“So, it’s that lack of trust that drives the consumer to utilize older versions of payment methods to get things done,” Valenzuela said. “So, I think that’s where we, as financial institutions, as the payments industry, need to really focus. They don’t trust the system. They’re afraid that if they send you $100, something’s going to happen on the way. They’re going to lose their money and who knows how long it’s going to take to get it back.”
Alacriti Senior Vice President Carl Robinson said in addition to education and transparency, more work has to be done to make end users and FIs aware of the mechanics surrounding authentication and the settlement piece, given that transactions happen in seven seconds or less.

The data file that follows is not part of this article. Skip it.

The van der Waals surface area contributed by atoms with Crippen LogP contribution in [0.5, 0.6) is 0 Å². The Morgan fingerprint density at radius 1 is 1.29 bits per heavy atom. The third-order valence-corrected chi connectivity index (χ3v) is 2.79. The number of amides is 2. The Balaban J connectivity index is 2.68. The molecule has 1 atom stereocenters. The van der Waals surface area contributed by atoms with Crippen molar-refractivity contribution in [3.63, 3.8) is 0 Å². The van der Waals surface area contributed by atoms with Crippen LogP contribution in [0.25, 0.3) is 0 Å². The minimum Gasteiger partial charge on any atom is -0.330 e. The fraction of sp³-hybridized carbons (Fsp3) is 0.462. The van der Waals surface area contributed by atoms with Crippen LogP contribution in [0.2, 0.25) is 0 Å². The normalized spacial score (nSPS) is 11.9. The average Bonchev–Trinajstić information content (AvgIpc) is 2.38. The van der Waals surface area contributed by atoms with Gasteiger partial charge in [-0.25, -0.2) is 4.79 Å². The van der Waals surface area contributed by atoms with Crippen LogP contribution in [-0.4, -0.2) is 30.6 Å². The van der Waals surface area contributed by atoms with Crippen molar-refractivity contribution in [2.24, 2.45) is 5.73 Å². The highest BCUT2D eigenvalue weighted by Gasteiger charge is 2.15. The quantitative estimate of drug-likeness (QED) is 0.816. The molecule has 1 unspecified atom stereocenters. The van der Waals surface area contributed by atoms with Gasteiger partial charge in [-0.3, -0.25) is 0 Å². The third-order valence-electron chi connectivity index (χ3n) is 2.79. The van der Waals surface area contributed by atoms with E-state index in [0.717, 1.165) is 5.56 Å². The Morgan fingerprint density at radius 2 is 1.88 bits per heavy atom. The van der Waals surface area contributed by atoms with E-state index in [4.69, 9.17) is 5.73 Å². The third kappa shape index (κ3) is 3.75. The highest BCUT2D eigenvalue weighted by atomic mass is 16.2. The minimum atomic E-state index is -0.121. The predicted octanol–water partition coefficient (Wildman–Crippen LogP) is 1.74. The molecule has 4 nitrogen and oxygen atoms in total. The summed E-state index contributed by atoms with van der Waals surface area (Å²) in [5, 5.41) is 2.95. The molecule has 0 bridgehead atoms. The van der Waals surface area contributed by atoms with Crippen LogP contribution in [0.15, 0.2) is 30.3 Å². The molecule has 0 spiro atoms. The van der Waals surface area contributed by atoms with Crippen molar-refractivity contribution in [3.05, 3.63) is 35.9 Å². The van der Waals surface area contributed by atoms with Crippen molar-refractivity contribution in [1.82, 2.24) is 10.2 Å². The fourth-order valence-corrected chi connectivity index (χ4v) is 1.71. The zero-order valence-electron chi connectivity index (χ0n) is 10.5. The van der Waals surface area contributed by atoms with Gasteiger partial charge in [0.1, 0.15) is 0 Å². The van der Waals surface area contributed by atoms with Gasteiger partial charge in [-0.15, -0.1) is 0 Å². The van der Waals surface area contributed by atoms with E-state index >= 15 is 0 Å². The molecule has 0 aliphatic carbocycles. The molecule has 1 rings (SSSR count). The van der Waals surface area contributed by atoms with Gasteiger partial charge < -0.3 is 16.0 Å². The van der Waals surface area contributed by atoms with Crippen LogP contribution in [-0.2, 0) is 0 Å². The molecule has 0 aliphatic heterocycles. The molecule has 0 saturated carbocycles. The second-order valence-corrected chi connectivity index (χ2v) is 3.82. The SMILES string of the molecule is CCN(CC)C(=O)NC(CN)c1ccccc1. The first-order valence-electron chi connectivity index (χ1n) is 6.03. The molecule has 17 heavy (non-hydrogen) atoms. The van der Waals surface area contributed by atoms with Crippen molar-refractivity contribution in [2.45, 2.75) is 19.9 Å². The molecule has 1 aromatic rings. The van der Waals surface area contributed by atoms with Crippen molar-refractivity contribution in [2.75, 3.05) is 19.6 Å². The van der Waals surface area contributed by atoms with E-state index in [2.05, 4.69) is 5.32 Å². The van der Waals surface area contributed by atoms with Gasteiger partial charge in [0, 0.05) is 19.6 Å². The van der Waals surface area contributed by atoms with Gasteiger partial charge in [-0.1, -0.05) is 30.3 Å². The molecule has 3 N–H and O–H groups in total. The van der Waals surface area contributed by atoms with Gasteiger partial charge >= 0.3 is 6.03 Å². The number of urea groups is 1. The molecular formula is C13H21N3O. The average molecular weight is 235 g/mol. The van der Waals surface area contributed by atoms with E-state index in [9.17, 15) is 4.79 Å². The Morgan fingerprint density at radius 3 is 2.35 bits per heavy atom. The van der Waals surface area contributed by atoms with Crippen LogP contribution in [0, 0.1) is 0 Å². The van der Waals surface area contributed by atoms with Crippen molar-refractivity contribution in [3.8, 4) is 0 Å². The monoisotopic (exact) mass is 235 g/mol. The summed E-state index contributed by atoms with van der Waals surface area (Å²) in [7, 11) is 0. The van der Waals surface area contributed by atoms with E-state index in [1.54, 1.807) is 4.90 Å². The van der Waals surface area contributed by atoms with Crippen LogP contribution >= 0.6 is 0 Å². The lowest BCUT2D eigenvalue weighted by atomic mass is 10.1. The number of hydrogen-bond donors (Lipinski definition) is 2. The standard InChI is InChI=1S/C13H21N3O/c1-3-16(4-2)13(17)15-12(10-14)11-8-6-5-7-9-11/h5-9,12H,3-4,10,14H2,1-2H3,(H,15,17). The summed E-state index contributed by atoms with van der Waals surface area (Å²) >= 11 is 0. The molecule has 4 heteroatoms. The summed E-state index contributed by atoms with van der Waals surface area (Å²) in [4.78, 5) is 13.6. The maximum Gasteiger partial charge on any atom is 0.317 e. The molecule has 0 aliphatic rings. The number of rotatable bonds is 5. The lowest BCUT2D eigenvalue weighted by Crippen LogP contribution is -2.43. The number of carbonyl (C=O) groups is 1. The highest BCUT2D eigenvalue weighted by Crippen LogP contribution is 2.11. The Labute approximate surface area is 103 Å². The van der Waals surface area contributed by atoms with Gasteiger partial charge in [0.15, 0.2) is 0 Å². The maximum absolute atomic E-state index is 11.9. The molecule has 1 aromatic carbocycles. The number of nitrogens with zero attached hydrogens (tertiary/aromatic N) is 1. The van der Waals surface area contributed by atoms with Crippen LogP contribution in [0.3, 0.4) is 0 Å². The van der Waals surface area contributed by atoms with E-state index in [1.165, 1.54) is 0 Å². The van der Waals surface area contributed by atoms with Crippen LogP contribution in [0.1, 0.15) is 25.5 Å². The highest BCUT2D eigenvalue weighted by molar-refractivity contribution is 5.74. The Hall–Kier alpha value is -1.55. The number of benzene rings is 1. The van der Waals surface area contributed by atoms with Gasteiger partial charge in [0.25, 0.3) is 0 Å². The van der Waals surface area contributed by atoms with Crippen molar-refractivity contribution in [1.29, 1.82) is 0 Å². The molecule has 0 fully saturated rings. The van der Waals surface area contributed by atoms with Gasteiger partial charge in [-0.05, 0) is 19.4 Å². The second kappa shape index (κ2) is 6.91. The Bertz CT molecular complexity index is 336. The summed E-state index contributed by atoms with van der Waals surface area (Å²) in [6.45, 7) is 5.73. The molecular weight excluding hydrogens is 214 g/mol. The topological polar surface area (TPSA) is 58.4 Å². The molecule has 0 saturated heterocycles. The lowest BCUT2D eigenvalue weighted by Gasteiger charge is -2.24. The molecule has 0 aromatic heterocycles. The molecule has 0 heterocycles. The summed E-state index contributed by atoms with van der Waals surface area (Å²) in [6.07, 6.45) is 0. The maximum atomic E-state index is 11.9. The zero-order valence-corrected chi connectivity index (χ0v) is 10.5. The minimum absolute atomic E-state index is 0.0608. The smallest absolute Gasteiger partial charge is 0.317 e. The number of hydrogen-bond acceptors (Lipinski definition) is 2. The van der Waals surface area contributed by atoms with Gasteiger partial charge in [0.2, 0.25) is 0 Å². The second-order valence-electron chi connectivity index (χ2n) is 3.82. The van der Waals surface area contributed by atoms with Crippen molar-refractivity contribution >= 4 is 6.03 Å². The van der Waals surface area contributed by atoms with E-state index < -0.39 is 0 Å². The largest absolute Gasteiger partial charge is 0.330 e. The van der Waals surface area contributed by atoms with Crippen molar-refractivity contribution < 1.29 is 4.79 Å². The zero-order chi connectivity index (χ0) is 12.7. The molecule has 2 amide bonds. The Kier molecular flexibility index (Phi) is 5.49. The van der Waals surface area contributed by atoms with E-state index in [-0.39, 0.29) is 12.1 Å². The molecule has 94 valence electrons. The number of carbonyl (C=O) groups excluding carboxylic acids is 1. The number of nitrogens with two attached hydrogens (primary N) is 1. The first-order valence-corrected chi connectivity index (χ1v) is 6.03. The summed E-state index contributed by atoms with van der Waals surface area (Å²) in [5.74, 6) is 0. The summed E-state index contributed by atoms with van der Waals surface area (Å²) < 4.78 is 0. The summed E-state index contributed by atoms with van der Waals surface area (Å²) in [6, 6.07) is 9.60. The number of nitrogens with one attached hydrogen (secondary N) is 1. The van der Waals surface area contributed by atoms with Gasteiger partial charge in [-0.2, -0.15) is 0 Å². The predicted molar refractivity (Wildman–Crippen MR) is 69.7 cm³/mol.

“Giving consumers the option to refute a transaction, to be able to return it if necessary, is a critical piece, whether it’s digital payments or digital consumption, such as buying on Amazon and the like,” he said.
Collaboration And Encouraging Consumer Demand
According to Robinson, the ever-evolving and increasingly rapid payments space today demands the strategy of meeting the client where the client wants to be met. He also noted that this strategy shows itself by offering consumers the choice and flexibility to originate a transaction with that kind of individual attention. That kind of attention is the strong suit for CUs. And as much as the comparatively small universe of CUs gets a rap for being slow to adapt to every change and trend, the two CU panelists said that part of that is due to scale and fewer resources, but part of it is simply a reflection of their customers’ needs.